DataCore

All M&As (73) in 2013

Same number in 2012: top ones are ...
By Jean-Jacques Maleval on 2014.01.03

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Since more than a decade we analyze the merger and acquisition trends in the worldwide storage industry, which has allowed us the proper perspective from which to gauge the evolution over time.

NUMBER OF ACQUISITIONS SINCE 1998 IN WW STORAGE INDUSTRY

m and a 1 2013m and a der
(Source: StorageNewsletter.com)

In 2006, there was a record of 104 M&As. Compared to 2012, the movement was stabilizing in 2013 with 73 deals, exactly the same number.

Storage is a big part of M&As. Per comparison, according to Thomson Reuters & National Venture Capital Association for all activities in USA (not only IT), there was 377 M&A deals in 2013 including 90 with disclosed values for a total of $14.5 billion or an average of $161 million.

Last year there was an enormous acquisition to be confirmed, LSI being bought by Avago Technologies for as much as $6.6 billion. This amount is not far from the total amount spent in 2012 ($6.9 million) for all the 73 acquisitions in 2013. It represents two thirds of all the 2013 deals. Behind that, number two is only $685 million, the sum paid by Western Digital to get Virident Systems. Iron Mountain records seven relatively small acquisitions last year, followed by Western Digital with four.

Historically, EMC is the most voracious in the industry with 73 acquisitions since 1994, but is much quieter these past years. It acquired 23 companies in 2007 only, just two in 2011, three in 2012 and three in 2013. Other storage giants were even quieter. No deal at all realized by Dell, HP, IBM and HDS, one by SanDisk and Seagate, just a small one by NetApp,.

With these 73 deals, EMC is largely in front of Veritas Software added to Symantec with a total of 35 acquisitions, Seagate (including Seagate Software) 29, Iron Mountain 25, IBM 19, LSI 17, Dell 17, Xyratex 16, HP 15. Only 12 for NetApp.

TOTAL AMOUNT OF ACQUISITIONS SINCE 1998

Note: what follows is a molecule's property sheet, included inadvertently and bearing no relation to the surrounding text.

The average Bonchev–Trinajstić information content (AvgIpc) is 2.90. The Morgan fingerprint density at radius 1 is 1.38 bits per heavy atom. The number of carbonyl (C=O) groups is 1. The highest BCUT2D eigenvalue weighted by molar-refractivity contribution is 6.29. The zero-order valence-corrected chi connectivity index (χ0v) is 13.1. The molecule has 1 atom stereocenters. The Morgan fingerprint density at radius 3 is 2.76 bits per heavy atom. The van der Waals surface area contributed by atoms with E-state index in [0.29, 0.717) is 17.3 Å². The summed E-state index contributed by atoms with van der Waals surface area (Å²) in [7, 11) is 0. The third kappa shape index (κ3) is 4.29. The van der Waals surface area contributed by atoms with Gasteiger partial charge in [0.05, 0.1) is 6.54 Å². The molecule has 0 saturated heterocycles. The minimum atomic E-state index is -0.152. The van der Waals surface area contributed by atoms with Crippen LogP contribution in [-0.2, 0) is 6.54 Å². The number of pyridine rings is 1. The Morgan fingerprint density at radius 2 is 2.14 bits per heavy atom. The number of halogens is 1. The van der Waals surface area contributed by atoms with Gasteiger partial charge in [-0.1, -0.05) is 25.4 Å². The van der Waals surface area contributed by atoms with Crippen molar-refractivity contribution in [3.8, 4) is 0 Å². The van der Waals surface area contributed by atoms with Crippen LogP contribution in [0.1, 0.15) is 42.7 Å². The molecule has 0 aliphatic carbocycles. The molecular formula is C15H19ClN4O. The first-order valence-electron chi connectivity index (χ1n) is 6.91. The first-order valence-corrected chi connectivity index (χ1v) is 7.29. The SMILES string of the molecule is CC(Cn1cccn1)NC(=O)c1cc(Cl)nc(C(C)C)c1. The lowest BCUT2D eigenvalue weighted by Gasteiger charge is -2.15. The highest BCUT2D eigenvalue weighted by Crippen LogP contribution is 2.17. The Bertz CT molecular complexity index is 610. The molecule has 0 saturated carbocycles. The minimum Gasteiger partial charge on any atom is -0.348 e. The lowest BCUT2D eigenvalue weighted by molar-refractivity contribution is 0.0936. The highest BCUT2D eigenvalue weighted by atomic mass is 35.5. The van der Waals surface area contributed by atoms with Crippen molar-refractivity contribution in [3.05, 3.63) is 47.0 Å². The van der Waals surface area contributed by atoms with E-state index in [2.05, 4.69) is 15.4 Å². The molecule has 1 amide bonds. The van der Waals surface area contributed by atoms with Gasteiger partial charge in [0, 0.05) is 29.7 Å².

(here we include only the acquisitions when the price is known)

m and a 4 2013
* in $ million
(Source: StorageNewsletter.com)

Looking at the total amount spent by the buyers - when the price of the acquisition has been revealed -, it was $9.9 billion in 2013 for an average of $469 million per deal. But be cautious about this average price because it only concerns 21 of the 73 M&As last year. When the amount of the deal is not revealed, it's generally a small figure. It's notably the case for big companies when they estimated that an acquisition has no significant impact on their global financial figures.

One year ago we predicted a more productive 2013 year but finally the number of acquisitions was the same in 2012 and 2013. And now our bet is around the same number (73) this year. The consolidation in the industry will continue because some publicly-traded companies are in bad shape and there are too many storage start-ups trying to survive with the only goal to be acquired or die.

Furthermore a trend is not going to stop: storage giants invent about nothing in new killing storage technologies and prefer to buy them by acquiring start-ups. It's less expansive than investing in their own R&D.

We will probably continue to see several M&As in the channel market as usual (7 in 2013), and especially in online backup (7) and around SSD (8) as there are too many companies in these two activities. Wait also for some deals in big data.

More than $1 billion M&As
in the history of the storage industry

(only one in 2013)
2001: Compaq by HP, $25,000 million
2005: Veritas by Symantec, $11,000 million
2011: Autonomy by HP, $10,300 million
1998: Digital Equipment by Compaq, $9,600 million
2009: Sun by Oracle, $7,400 million
2013: LSI by Avago technologies, $6.600 million
2011: Hitachi GST by WD, $4,300 million
2005: StorageTek by Sun, $4,100 million
2000: Sterling Software by CA, $4,000 million
2000: Seagate by Suez Acquisition, $4,000 million
2006: Agere by LSI, $4,000 million
2008: Foundry Networks by Brocade, $2,600 million
2012: Elpida by Micron Technology, $2,500 million
2012: Quest Software by Dell, $2,400 million
2010: 3par by HP, $2,350 million
2010: Isilon by EMC, $2,250 million
2009: Data Domain by EMC, $2,200 million
2006: RSA by EMC, $2,100 million
2002: IBM HDD by Hitachi, $2,050 million
2000: Cobalt Networks by Sun, $2,000 million
2004: Kroll by Marsh & McLennan Companies, $1,900 million
2006: Maxtor by Seagate, $1,900 million
2000: Ancor Communications by QLogic, $1,700 million
1998: Seagate Software by Veritas, $1,600 million
2006: FileNet by IBM, $1,600 million
2006: msystems by SanDisk, $1,500 million
2007: EqualLogic by Dell, $1,400 million
2011: Samsung HDD by Seagate, $1,375 million
2000: Quantum HDD by Maxtor, $1,300 million
2003: Legato by EMC, $1,300 million
2010: Numonyx by Micron, $1,270 million
1996: Cheyenne by CA, $1,200 million
2010: Division 5 Technology by Max Stiegemeier (GCF), $1,200 million
1999: Data General by EMC, $1,100 million
1995: Conner Peripherals by Seagate, $1,040 million
(Source: StorageNewsletter.com)

  WHO BOUGHT WHOM IN 2013
m and a 2013 2
  (Source: StorageNewsletter.com)

 WHO BOUGHT WHOM IN 2013 (continued)
m and a 2013 3
(Source: StorageNewsletter.com)

 

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